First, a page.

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    1. I absolutely detest the people who are viewing the video. They try to defend their curiosity as being simple human nature. In the comments section on a recent article, there was one woman who tried to excuse her actions because she said she thought it was a "hoax", all I could think was, you really thought it was a hoax and still felt compelled to watch a child hang themselves? Even if it was fake that's a totally messed up thing to do. I can't imagine sitting on your coffee break and thinking, "I'll just take a peek at this." It's disturbing and it is dehumanizing. She becomes a spectacle, to some perverts a joke or worse. She's no longer this little girl, plagued with sadness, one who must've had immense dreams for the future, instead she has literally become her suicide. :( It is the saddest thing I've ever heard. It makes me wish I could reach out to other little girls struggling with these problems, but because they are minors there are so many laws that protect them and it's almost to a fault. It's not like us as adults. I could attend an anonymous support group, but I don't believe children could do the same without some significant confidentiality risk involved. :(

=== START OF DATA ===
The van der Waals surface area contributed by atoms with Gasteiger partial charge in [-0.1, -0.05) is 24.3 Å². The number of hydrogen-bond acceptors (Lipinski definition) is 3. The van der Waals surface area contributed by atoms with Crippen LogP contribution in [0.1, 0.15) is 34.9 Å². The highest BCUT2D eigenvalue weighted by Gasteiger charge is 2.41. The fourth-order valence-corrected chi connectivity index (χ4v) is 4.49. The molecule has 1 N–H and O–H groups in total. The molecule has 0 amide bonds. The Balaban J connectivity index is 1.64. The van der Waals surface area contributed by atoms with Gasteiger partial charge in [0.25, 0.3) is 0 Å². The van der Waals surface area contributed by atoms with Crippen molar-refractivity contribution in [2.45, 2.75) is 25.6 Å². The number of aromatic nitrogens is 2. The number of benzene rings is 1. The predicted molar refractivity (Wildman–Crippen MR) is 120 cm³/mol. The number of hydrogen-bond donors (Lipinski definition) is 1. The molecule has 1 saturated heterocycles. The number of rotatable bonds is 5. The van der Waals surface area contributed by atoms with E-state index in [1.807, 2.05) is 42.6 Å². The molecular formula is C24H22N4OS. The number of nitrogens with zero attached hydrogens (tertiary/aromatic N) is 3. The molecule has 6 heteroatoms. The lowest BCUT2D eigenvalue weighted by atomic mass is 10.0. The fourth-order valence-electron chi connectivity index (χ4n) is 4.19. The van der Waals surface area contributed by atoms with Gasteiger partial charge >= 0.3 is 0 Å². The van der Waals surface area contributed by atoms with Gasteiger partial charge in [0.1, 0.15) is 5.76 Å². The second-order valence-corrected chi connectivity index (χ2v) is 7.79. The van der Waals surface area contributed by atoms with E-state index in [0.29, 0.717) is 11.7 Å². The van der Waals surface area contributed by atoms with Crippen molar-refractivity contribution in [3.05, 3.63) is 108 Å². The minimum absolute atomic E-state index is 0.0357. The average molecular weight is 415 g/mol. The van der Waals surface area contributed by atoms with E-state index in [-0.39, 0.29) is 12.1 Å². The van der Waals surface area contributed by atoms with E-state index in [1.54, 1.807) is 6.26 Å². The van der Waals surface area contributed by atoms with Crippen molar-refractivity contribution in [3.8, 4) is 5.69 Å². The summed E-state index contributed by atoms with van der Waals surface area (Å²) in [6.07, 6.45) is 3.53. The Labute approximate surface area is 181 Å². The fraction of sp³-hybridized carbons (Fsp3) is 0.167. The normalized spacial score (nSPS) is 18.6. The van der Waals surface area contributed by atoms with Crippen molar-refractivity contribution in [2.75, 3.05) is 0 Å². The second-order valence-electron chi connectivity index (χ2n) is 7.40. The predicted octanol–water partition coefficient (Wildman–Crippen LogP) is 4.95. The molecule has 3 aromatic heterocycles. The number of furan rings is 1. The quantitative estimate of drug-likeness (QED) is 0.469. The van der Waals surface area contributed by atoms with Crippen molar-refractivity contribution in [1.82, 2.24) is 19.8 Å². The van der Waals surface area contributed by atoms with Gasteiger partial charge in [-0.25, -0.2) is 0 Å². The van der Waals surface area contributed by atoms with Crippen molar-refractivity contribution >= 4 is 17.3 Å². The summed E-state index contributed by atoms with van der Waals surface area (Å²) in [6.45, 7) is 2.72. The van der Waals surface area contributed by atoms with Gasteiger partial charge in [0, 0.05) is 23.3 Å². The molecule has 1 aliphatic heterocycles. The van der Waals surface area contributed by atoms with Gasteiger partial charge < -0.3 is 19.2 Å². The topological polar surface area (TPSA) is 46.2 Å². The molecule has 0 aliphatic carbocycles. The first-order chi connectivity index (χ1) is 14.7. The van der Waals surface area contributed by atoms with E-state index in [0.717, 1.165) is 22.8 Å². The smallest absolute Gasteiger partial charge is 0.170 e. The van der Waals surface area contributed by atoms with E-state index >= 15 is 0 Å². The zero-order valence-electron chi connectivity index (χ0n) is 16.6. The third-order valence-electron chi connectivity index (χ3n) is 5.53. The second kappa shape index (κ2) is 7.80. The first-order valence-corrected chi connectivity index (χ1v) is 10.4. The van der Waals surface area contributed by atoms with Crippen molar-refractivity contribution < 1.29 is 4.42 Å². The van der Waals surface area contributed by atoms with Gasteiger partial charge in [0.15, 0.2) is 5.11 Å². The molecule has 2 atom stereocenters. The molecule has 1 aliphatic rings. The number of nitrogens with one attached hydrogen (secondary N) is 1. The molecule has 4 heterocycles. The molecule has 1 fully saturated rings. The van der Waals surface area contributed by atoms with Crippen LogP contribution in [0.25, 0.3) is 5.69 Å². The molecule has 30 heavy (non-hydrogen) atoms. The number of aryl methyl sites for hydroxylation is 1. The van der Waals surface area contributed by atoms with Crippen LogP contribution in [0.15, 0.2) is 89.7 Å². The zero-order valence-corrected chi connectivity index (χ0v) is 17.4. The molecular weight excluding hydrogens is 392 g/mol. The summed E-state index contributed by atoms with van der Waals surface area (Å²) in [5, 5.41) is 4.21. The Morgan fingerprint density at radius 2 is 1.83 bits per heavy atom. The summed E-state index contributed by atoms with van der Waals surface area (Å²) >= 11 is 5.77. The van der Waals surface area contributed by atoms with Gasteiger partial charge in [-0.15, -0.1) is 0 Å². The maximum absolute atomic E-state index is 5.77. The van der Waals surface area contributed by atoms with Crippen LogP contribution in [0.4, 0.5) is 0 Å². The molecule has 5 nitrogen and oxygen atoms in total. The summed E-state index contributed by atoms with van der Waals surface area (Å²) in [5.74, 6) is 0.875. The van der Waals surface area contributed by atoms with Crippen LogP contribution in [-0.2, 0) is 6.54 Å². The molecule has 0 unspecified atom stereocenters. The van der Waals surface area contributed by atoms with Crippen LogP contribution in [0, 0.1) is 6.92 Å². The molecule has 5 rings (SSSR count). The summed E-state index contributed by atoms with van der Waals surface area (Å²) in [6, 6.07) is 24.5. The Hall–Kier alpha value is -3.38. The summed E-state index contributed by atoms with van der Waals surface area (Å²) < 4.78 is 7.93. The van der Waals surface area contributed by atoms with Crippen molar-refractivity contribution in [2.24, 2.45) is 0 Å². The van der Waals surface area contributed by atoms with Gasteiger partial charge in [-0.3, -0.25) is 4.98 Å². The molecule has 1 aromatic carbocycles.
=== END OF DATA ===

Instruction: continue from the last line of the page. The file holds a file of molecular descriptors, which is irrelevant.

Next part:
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  4. I am so sorry to hear what you have been through! This post you wrote is very powerful and truthful! I could give you a hug right now! Keep being you! My heart goes out to this young girl and to you!!! I hate social media too!!!